Does Abenomics need a reboot?
My favourite commentator on Japan, Peter Tasker, has written a blog asking whether it’s all about to go wrong for Japan. His evidence is an interview on Reuters by the guru of Koichi Hamada suggesting that ‘the public is better off having prices fall, not rise…’ and that now is time for the next consumption tax rate rise. If you don’t follow Japan, all you need to know about that is that previous ones have proven highly contentious.
Hamada may just be accepting reality. Nominal GDP growth in Japan has been negative again over the past two quarters and the country is also flirting with deflation anew. As the employment participation rate (16-64 year olds) stands at 77%, his comments are consistent with what’s happening – if you are in employment, deflation is beneficial.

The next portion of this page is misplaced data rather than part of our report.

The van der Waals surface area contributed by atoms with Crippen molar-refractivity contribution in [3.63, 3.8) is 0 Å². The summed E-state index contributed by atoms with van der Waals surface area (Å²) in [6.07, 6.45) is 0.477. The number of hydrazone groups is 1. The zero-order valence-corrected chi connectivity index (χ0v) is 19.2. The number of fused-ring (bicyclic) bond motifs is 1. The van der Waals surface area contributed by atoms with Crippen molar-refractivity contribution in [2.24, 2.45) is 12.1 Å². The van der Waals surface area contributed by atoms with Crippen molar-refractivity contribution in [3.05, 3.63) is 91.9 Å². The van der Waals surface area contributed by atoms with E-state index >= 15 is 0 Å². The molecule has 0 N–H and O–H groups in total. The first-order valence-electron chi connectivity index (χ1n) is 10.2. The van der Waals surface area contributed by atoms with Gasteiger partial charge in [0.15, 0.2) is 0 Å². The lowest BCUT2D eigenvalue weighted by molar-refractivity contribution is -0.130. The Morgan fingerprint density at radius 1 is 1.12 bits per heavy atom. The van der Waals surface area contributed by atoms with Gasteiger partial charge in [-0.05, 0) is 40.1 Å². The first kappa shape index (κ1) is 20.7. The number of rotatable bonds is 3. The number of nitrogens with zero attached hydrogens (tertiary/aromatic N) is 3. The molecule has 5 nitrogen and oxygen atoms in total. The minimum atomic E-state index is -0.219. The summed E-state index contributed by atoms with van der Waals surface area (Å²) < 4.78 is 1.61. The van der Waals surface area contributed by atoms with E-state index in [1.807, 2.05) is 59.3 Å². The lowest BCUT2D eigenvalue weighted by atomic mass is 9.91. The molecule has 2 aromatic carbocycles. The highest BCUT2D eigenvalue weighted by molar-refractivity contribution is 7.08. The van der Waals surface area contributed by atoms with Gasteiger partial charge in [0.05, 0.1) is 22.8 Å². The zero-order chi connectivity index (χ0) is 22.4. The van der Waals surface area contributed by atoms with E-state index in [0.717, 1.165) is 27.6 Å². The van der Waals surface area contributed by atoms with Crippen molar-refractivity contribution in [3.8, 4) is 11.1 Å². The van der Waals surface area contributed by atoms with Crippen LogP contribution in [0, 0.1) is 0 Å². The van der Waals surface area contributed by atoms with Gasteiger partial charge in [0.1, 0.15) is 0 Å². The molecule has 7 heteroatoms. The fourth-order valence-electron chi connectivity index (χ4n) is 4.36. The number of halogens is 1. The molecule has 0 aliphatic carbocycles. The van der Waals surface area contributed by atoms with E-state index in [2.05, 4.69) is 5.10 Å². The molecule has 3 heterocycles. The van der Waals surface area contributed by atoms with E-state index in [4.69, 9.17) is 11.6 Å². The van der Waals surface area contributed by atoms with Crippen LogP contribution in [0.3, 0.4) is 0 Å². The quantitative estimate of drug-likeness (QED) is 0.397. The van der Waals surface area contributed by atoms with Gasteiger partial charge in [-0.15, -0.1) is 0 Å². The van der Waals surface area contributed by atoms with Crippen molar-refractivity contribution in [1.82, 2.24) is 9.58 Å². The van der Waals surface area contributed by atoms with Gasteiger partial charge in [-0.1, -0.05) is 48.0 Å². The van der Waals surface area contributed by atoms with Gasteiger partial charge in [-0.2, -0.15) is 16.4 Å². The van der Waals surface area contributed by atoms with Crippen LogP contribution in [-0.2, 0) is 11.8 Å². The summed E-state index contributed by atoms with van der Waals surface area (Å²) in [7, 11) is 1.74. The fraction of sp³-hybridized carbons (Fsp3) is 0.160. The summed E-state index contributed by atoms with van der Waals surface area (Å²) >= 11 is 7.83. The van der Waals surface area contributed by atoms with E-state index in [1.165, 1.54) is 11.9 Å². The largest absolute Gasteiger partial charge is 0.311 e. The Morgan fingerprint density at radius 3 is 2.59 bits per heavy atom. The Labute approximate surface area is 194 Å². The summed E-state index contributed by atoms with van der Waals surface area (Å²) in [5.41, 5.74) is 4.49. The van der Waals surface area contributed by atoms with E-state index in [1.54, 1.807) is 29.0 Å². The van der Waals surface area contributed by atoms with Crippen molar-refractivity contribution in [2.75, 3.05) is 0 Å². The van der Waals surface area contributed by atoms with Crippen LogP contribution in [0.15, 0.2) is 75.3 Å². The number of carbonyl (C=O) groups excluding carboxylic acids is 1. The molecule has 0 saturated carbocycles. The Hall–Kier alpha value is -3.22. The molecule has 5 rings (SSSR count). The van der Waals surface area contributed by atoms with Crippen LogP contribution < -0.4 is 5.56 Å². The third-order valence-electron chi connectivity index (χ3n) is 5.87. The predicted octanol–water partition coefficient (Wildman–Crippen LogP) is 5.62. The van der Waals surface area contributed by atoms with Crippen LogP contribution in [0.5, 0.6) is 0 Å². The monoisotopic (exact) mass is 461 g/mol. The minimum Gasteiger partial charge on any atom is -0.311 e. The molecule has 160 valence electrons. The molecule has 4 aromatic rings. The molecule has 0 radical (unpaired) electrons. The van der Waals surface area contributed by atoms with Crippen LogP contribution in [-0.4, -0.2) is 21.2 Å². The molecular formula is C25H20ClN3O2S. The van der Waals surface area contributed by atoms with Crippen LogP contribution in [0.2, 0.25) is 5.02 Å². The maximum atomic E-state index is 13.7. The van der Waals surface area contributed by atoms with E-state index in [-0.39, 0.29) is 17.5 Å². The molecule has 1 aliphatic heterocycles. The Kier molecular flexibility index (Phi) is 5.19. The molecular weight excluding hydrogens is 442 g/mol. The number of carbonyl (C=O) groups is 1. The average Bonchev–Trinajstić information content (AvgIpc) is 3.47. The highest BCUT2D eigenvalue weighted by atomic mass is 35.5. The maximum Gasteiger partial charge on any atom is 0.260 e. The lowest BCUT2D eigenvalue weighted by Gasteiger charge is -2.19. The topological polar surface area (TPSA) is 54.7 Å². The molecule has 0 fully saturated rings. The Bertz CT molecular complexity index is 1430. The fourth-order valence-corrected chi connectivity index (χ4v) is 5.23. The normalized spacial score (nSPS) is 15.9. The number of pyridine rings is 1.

The bigger point Peter makes is that Abenomics needs a reboot. After six years the effects are fading, along with QE round the world. Peter’s recipe is to cancel the consumption tax rise, to target bond issuance rather than the yield curve, and to wait patiently for tight employment to have its effect on inflation. I’d add to that the boost that the Rugby 2019 World Cup and 2020 Olympics will give Japan.
And the stockmarket? I’ve been lukewarm for the past 12 months and remain that way. There’s scope for upside if some of Peter’s suggestions are followed. And in the long-term there’s still plenty of good news on corporate governance, despite the Nissan/Ghosn furore. However, I suspect some patience is required. At home, corporations are still saving rather than spending, and abroad economies are slowing and the yen looks like strengthening. Plus, of course, if the Bank of Japan were to target bond issuance, it might sell some of the equities it has purchased over the past nearly five years.